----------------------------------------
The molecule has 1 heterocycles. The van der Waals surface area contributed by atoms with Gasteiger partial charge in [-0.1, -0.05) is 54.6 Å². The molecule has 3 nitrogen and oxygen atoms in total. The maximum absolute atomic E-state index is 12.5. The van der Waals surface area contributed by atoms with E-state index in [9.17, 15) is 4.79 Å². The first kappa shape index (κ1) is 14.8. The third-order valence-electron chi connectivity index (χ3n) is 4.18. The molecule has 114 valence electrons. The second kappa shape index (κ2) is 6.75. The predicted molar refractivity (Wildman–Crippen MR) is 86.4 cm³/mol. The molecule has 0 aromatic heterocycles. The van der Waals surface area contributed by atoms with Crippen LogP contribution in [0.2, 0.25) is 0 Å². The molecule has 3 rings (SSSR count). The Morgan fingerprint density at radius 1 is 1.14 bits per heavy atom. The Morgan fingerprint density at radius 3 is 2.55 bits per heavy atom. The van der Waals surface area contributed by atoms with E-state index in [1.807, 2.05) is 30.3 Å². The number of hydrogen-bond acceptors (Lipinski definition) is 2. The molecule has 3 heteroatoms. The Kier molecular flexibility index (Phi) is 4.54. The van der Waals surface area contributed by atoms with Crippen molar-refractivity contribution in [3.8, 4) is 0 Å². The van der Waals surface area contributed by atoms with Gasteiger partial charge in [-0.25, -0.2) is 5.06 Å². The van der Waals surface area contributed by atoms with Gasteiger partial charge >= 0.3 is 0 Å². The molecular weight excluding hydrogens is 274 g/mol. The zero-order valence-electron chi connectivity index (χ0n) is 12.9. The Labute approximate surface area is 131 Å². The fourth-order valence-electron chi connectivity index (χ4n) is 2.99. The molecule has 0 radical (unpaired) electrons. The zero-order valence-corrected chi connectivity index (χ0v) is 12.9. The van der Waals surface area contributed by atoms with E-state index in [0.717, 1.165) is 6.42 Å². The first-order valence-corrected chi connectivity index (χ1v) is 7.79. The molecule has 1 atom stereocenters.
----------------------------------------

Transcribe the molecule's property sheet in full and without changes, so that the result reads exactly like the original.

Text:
The molecule has 1 heterocycles. The van der Waals surface area contributed by atoms with Gasteiger partial charge in [-0.1, -0.05) is 54.6 Å². The molecule has 3 nitrogen and oxygen atoms in total. The maximum absolute atomic E-state index is 12.5. The van der Waals surface area contributed by atoms with E-state index in [9.17, 15) is 4.79 Å². The first kappa shape index (κ1) is 14.8. The third-order valence-electron chi connectivity index (χ3n) is 4.18. The molecule has 114 valence electrons. The second kappa shape index (κ2) is 6.75. The predicted molar refractivity (Wildman–Crippen MR) is 86.4 cm³/mol. The molecule has 0 aromatic heterocycles. The van der Waals surface area contributed by atoms with Crippen LogP contribution in [0.2, 0.25) is 0 Å². The molecule has 3 rings (SSSR count). The Morgan fingerprint density at radius 1 is 1.14 bits per heavy atom. The Morgan fingerprint density at radius 3 is 2.55 bits per heavy atom. The van der Waals surface area contributed by atoms with E-state index in [1.807, 2.05) is 30.3 Å². The number of hydrogen-bond acceptors (Lipinski definition) is 2. The molecule has 3 heteroatoms. The Kier molecular flexibility index (Phi) is 4.54. The van der Waals surface area contributed by atoms with Crippen molar-refractivity contribution in [3.8, 4) is 0 Å². The van der Waals surface area contributed by atoms with Gasteiger partial charge in [-0.25, -0.2) is 5.06 Å². The van der Waals surface area contributed by atoms with Gasteiger partial charge >= 0.3 is 0 Å². The molecular weight excluding hydrogens is 274 g/mol. The zero-order valence-electron chi connectivity index (χ0n) is 12.9. The Labute approximate surface area is 131 Å². The fourth-order valence-electron chi connectivity index (χ4n) is 2.99. The molecule has 0 radical (unpaired) electrons. The zero-order valence-corrected chi connectivity index (χ0v) is 12.9. The van der Waals surface area contributed by atoms with E-state index in [0.717, 1.165) is 6.42 Å². The first-order valence-corrected chi connectivity index (χ1v) is 7.79. The molecule has 1 atom stereocenters.